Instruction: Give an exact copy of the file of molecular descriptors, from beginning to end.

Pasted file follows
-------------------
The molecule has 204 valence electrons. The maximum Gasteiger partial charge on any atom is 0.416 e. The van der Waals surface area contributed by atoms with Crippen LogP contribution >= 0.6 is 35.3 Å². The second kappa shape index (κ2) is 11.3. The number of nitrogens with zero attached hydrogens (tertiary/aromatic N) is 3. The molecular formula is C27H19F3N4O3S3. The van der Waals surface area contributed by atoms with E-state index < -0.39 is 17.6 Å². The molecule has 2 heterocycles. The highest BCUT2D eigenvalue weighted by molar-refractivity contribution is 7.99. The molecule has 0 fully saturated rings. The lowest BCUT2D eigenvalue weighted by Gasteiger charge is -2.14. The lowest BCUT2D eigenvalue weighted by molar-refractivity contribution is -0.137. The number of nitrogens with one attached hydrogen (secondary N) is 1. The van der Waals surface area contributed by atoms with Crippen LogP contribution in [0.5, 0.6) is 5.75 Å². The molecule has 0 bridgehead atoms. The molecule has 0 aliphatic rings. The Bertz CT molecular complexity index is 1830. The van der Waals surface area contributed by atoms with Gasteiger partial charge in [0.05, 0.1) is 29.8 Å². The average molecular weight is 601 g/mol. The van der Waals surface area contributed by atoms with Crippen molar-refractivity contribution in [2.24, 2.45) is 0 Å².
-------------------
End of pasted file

The molecule has 204 valence electrons. The maximum Gasteiger partial charge on any atom is 0.416 e. The van der Waals surface area contributed by atoms with Crippen LogP contribution >= 0.6 is 35.3 Å². The second kappa shape index (κ2) is 11.3. The number of nitrogens with zero attached hydrogens (tertiary/aromatic N) is 3. The molecular formula is C27H19F3N4O3S3. The van der Waals surface area contributed by atoms with E-state index < -0.39 is 17.6 Å². The molecule has 2 heterocycles. The highest BCUT2D eigenvalue weighted by molar-refractivity contribution is 7.99. The molecule has 0 fully saturated rings. The lowest BCUT2D eigenvalue weighted by Gasteiger charge is -2.14. The lowest BCUT2D eigenvalue weighted by molar-refractivity contribution is -0.137. The number of nitrogens with one attached hydrogen (secondary N) is 1. The van der Waals surface area contributed by atoms with Crippen LogP contribution in [0.5, 0.6) is 5.75 Å². The molecule has 0 bridgehead atoms. The molecule has 0 aliphatic rings. The Bertz CT molecular complexity index is 1830. The van der Waals surface area contributed by atoms with Gasteiger partial charge in [0.05, 0.1) is 29.8 Å². The average molecular weight is 601 g/mol. The van der Waals surface area contributed by atoms with Crippen molar-refractivity contribution in [2.24, 2.45) is 0 Å².